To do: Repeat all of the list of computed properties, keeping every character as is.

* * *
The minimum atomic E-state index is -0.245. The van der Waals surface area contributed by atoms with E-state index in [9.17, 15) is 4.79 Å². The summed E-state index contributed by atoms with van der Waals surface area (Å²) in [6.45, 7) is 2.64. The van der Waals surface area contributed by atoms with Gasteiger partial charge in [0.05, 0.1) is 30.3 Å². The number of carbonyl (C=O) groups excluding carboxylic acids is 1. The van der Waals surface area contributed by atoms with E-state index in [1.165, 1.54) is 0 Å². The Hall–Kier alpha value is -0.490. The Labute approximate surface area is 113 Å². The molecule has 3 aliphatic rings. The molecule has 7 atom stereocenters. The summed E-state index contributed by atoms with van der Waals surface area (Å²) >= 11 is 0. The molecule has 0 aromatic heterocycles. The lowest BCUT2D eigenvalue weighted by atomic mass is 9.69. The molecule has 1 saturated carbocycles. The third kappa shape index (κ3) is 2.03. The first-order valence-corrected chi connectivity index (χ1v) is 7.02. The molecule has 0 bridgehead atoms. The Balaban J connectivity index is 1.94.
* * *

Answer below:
The minimum atomic E-state index is -0.245. The van der Waals surface area contributed by atoms with E-state index in [9.17, 15) is 4.79 Å². The summed E-state index contributed by atoms with van der Waals surface area (Å²) in [6.45, 7) is 2.64. The van der Waals surface area contributed by atoms with Gasteiger partial charge in [0.05, 0.1) is 30.3 Å². The number of carbonyl (C=O) groups excluding carboxylic acids is 1. The van der Waals surface area contributed by atoms with E-state index in [1.165, 1.54) is 0 Å². The Hall–Kier alpha value is -0.490. The Labute approximate surface area is 113 Å². The molecule has 3 aliphatic rings. The molecule has 7 atom stereocenters. The summed E-state index contributed by atoms with van der Waals surface area (Å²) >= 11 is 0. The molecule has 0 aromatic heterocycles. The lowest BCUT2D eigenvalue weighted by atomic mass is 9.69. The molecule has 1 saturated carbocycles. The third kappa shape index (κ3) is 2.03. The first-order valence-corrected chi connectivity index (χ1v) is 7.02. The molecule has 0 bridgehead atoms. The Balaban J connectivity index is 1.94.